During years of research in the United States National Archives and Records Administration, Arima discovered 474 pages of CIA files, documenting in detail the progress of the introduction of nuclear technology to Japan. From one of these, he quotes the following: “Relations with Podam have now progressed to the stage where outright cooperation can be initiated”.

“Podam” was the code name for the member of parliament and CIA asset, Matsutaro Shoriki, who would later become president of the atomic energy authority he founded, as well as minister for science and technology. Shoriki is today regarded as father of Japan’s nuclear power.

The Japanese Goebbels

Shoriki’s career would have been unthinkable without his close relationship with the CIA and the Pentagon. As head of the political police in fascist Japan before and during the war, he was particularly responsible for hunting down and crushing the unions, communists, socialists and opponents of the war. Later he became a member of the upper house of parliament and head of the information department of the interior ministry, which was responsible for ideological warfare and propaganda. He had become owner of the Yomiuri Shimbun as early as 1924. This newspaper was to become the main mouthpiece for the warmongers and the military dictatorship in the 1930s and 1940s. Yomiuri Shimbun is today Japan’s largest newspaper with a circulation of about ten million. It can be said that Shoriki was the Joseph Goebbels of Japan.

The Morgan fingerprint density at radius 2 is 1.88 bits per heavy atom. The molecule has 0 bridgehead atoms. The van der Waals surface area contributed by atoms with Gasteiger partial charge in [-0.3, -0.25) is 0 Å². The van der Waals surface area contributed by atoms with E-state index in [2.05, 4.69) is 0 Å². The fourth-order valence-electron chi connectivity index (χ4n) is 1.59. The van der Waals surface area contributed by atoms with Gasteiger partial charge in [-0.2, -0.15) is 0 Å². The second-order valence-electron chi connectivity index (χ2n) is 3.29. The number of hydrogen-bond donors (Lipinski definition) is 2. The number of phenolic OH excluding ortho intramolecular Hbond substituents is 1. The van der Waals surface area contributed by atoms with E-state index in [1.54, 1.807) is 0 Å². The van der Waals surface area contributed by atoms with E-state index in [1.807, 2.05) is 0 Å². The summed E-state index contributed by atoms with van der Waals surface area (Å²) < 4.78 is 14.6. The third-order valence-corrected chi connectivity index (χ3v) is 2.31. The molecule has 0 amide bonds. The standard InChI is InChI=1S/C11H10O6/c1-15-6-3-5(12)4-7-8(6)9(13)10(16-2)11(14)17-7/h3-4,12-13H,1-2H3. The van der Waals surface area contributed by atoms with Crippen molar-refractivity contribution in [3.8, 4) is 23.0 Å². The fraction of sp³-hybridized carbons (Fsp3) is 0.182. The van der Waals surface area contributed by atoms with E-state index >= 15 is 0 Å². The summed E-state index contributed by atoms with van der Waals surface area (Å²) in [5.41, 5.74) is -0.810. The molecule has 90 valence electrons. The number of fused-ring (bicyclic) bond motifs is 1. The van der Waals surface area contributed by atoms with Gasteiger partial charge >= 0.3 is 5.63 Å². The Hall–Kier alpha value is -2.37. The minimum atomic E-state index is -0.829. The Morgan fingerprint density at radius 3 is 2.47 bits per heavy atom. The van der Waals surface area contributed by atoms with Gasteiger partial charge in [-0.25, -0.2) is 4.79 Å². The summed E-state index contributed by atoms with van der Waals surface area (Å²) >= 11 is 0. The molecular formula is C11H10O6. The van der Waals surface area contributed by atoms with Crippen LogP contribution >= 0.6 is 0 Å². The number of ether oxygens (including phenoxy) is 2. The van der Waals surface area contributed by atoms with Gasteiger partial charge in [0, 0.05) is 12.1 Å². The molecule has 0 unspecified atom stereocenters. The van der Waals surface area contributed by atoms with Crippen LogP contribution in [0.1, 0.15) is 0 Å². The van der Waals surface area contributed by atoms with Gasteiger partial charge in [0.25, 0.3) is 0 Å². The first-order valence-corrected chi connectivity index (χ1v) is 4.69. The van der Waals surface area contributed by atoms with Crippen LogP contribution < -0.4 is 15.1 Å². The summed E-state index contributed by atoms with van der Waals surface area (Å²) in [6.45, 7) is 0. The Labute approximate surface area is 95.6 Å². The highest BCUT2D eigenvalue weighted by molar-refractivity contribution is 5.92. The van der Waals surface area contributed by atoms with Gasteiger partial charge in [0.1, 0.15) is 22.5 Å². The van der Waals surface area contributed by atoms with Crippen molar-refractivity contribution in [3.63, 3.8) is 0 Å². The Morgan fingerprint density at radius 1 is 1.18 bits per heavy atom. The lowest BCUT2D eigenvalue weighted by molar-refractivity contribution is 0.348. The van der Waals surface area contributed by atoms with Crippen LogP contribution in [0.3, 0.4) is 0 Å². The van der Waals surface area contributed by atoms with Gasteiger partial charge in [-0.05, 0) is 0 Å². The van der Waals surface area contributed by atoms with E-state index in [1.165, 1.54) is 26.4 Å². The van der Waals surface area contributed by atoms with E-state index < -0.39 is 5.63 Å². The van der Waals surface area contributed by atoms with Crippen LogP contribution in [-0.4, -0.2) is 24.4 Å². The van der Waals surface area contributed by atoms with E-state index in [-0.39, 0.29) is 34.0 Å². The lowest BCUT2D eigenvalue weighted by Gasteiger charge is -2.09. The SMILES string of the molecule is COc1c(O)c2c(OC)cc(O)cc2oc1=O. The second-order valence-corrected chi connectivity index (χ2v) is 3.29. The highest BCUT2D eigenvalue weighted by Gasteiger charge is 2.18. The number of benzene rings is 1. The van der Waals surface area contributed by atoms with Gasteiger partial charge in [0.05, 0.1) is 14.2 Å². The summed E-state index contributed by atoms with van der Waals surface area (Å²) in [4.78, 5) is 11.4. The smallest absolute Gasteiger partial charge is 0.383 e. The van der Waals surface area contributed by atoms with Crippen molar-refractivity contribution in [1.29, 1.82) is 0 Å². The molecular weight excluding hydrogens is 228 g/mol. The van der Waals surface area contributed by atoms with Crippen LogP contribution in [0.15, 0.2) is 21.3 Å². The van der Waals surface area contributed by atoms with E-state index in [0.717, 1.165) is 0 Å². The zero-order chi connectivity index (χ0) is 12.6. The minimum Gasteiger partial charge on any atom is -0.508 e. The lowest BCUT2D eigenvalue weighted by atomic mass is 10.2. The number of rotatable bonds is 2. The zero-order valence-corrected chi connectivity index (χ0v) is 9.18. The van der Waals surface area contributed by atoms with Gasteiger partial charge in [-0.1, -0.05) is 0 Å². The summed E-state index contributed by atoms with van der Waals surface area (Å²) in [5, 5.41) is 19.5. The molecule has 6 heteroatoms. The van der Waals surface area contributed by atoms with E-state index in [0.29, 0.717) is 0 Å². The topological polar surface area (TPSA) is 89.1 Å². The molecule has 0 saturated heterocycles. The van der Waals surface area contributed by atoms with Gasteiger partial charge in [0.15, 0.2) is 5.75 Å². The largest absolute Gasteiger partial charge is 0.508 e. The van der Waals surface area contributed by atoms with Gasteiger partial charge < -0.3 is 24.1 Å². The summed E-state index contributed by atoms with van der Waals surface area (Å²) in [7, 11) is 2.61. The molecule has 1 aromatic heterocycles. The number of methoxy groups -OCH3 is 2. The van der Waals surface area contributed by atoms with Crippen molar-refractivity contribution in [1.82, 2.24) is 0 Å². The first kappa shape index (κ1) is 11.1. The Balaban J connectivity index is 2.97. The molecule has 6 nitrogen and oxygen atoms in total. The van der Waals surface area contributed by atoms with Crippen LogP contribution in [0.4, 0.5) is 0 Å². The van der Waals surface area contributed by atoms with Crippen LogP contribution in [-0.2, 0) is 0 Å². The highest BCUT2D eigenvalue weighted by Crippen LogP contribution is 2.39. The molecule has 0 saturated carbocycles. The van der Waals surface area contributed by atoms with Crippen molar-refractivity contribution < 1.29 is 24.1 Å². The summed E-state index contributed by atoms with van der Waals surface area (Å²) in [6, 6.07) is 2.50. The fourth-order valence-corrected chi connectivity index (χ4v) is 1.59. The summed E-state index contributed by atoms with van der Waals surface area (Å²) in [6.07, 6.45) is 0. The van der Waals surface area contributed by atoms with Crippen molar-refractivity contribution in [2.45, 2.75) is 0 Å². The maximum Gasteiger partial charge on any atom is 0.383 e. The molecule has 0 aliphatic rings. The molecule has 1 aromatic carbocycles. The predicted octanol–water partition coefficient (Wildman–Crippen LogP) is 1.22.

Following the war, he was imprisoned as a major war criminal for three years. However, his case was never brought to prosecution. Instead, he was released without trial. The CIA and the US Defense Department needed his skills and influence to implement Eisenhower’s policy in Japan. Secret US government files show that the CIA and the Pentagon provided funds, amounting to tens of millions of dollars, for the construction of the Shoriki media empire—he was also the founder of the first private television broadcaster, Japan TV, as well as Japan’s professional baseball league. (2)

At that time, the Japanese people were still traumatised by the destruction of Hiroshima and Nagasaki, reacting with horror to any mention of atomic power, whether for peaceful use or employed as a weapon. In March 1954, another event shook the Japanese public. A Japanese fishing trawler was so strongly contaminated by radiation during a hydrogen bomb test in the Bikini Islands that a crew member died and many of the crew were seriously injured, despite the boat having been in an area declared safe by the US authorities. The anti-nuclear sentiment now developed into a broad mass movement against the US. In order to implement Eisenhower’s policy in Japan, the CIA therefore needed the war criminal, Shoriki, to create a favourable climate for nuclear power and distract the population from political developments in general. (3)